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Fabledom Review | Deserves A Happy Ever After

Value for Money
$ 21
Clear Time:
8 Hours
Once upon a time, in a land far, far away, there was a fairy-tale city-builder called Fabledom who had some of the most solid city-builder mechanics in all the land. It was a competent game with many innovations to boast, but it never overreached and made sure to put its best foot forward always. It wasn’t perfect, having bland music and missed opportunities with some of its ideas, but it was nonetheless worthy of a happy ever after. The End.

Fabledom is a cutesy fairy tale city-builder where you rule over peasants and woo royals from distant lands to create your very own happily ever after. Read our review to see what it did well, what it didn't do well, and if it's worth buying.

Fabledom Review Overview

What is Fabledom?


Fabledom is a grid-based fairy tale city builder featuring detailed fantasy aesthetics, a robust in-game economy of resources, and a uniquely modular approach to building construction. In addition to the game’s basic city-builder features, Fabledom also includes a minor social system between territory leaders, allowing the player to socialize, gift, declare wars, and even woo leaders from foreign lands.

Fabledom features:
 ⚫︎ Solid grid-based city-building mechanics
 ⚫︎ Various citizen types with their own social tiers
 ⚫︎ Random realm-wide events and sidequests
 ⚫︎ Fairy Tale-based hero exploration and combat system
 ⚫︎ Modular building design and customizable residential plots
 ⚫︎ Seasonal cycles and weather patterns

For more gameplay details, read everything we know about Fabledom's gameplay and story.

xxx Platform IconSteam $20.99

Fabledom Pros & Cons

Pros Cons
Checkmark Robust City-Builder Mechanics
Checkmark Fairy Tale Premise Executed Perfectly
Checkmark Quality of Life Heaven
Checkmark Absolutely Glacial Pacing
Checkmark Wonky Road Tool
Checkmark Hero Mechanics Feel Underdeveloped

Fabledom Overall Score - 80/100

Once upon a time, in a land far, far away, there was a fairy-tale city-builder called Fabledom who had some of the most solid city-builder mechanics in all the land. It was a competent game with many innovations to boast, but it never overreached and made sure to put its best foot forward always. It wasn’t perfect, having bland music and missed opportunities with some of its ideas, but it was nonetheless worthy of a happy ever after. The End.

Fabledom Story - 7/10

Despite having its visual design and premise heavily based on fairy tale characters, the story of Fabledom isn’t anything worth noting. However, it does get points for having one at all. City-builders don’t often have the best opportunities to tell good stories, but Fabledom at least lets you live out the fairy tale ending your ruler desires. Gingerbread cookie-cutter of a story as far as fairy tales go, but is that so bad?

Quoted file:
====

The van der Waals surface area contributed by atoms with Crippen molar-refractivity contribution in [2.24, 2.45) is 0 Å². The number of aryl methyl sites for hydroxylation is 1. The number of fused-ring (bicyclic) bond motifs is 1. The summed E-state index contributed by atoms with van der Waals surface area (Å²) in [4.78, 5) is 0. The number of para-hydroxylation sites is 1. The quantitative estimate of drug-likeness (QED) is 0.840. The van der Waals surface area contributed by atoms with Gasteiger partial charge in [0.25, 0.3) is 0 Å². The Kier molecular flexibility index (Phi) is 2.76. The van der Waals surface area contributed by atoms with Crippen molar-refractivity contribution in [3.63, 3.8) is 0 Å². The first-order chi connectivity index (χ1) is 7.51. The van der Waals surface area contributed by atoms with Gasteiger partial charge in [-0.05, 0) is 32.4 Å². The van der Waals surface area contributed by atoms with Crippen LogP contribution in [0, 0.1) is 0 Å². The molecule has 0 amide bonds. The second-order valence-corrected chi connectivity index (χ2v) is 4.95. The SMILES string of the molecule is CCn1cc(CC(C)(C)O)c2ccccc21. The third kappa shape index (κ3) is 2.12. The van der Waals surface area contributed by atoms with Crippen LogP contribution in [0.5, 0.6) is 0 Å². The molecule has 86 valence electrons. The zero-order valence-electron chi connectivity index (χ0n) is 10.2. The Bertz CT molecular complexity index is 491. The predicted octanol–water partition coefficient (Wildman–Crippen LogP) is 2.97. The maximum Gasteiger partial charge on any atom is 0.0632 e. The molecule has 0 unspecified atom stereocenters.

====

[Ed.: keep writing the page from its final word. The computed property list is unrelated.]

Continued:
Fabledom Gameplay - 9/10

The cutesy vibes and vibrant colors may lead you to think otherwise, but Fabledom’s city-builder mechanics are among the most well-executed, well-connected, and well-designed I’ve seen. It heeded the cautionary tale of trying too hard and mostly stuck to the basics, only venturing out with a new idea if it could do it well.

Fabledom Visuals - 9/10

Fabledom’s storybook aesthetics are presented front and center, with most buildings looking like they burst out of an episode of Sofia the First. However, this stylization is tempered with a little bit of gritty realism, as seen with its muddy roads and ramshackle architecture. This makes for a unique visual style that’s neither derivative nor subversive of storybook designs.

Fabledom Audio - 7/10

Fabledom’s audio evokes the bardic tunes of the late-renaissance period—a time often attached to the stylings of fairy tale culture. While appropriate and well-performed, the singular track that plays during your hours of storybook city-building is simply insufficient.

Fabledom Value for Money - 8/10

$20 is the right ballpark for most city-builders and Fabledom hits the nail on the head with how much quality city-building content you’re getting. I’m inclined to think that the game’s glacial pacing somewhat inflates this value, but it is worth its price from the sheer quality of craftsmanship alone.

Fabledom Review: Deserving A Happy Ever After


I think it’s safe to assume that we’re all familiar with the classical storybook aesthetic; Knights in shining armor, rosy-cheeked princesses with conical hats and long hair, jolly kings with golden crowns, red dragons with fiery breaths, the works.

I’d love to say that Fabledom is a storybook simulator that lets you experience all that but, honestly, it’s just a really darn good city-builder that just so happened to have fairy tale stylings and I mean in the best way.


Once upon a time, city-builders all started to look the same with their modern buildings and strict adherence to grid-based city planning. There’s nothing bad about that per se, but when even the mechanics all started to feel too similar, novelty became the name of the game, sparking odd innovations designed purely to set this particular game apart.